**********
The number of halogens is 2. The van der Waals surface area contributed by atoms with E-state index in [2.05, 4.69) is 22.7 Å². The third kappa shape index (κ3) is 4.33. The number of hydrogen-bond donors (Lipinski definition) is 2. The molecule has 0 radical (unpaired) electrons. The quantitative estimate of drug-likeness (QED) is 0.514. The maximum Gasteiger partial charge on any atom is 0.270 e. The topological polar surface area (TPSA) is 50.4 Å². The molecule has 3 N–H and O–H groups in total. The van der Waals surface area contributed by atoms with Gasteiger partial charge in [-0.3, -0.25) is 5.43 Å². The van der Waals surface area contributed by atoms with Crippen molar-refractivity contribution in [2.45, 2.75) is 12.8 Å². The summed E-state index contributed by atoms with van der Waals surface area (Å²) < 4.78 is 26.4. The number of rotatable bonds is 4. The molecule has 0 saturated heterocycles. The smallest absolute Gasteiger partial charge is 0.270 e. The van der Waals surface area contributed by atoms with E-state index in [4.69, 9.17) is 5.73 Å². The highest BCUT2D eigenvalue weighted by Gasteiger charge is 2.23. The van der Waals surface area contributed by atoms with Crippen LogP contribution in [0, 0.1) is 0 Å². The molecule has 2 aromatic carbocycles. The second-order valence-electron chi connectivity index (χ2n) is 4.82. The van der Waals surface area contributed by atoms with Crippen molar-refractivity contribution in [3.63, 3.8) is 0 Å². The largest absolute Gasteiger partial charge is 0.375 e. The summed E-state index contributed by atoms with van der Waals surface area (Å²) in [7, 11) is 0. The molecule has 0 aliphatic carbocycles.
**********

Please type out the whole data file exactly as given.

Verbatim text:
The number of halogens is 2. The van der Waals surface area contributed by atoms with E-state index in [2.05, 4.69) is 22.7 Å². The third kappa shape index (κ3) is 4.33. The number of hydrogen-bond donors (Lipinski definition) is 2. The molecule has 0 radical (unpaired) electrons. The quantitative estimate of drug-likeness (QED) is 0.514. The maximum Gasteiger partial charge on any atom is 0.270 e. The topological polar surface area (TPSA) is 50.4 Å². The molecule has 3 N–H and O–H groups in total. The van der Waals surface area contributed by atoms with Gasteiger partial charge in [-0.3, -0.25) is 5.43 Å². The van der Waals surface area contributed by atoms with Crippen molar-refractivity contribution in [2.45, 2.75) is 12.8 Å². The summed E-state index contributed by atoms with van der Waals surface area (Å²) < 4.78 is 26.4. The number of rotatable bonds is 4. The molecule has 0 saturated heterocycles. The smallest absolute Gasteiger partial charge is 0.270 e. The van der Waals surface area contributed by atoms with E-state index in [4.69, 9.17) is 5.73 Å². The highest BCUT2D eigenvalue weighted by Gasteiger charge is 2.23. The van der Waals surface area contributed by atoms with Crippen LogP contribution in [0, 0.1) is 0 Å². The molecule has 2 aromatic carbocycles. The second-order valence-electron chi connectivity index (χ2n) is 4.82. The van der Waals surface area contributed by atoms with Crippen molar-refractivity contribution in [3.63, 3.8) is 0 Å². The largest absolute Gasteiger partial charge is 0.375 e. The summed E-state index contributed by atoms with van der Waals surface area (Å²) in [7, 11) is 0. The molecule has 0 aliphatic carbocycles.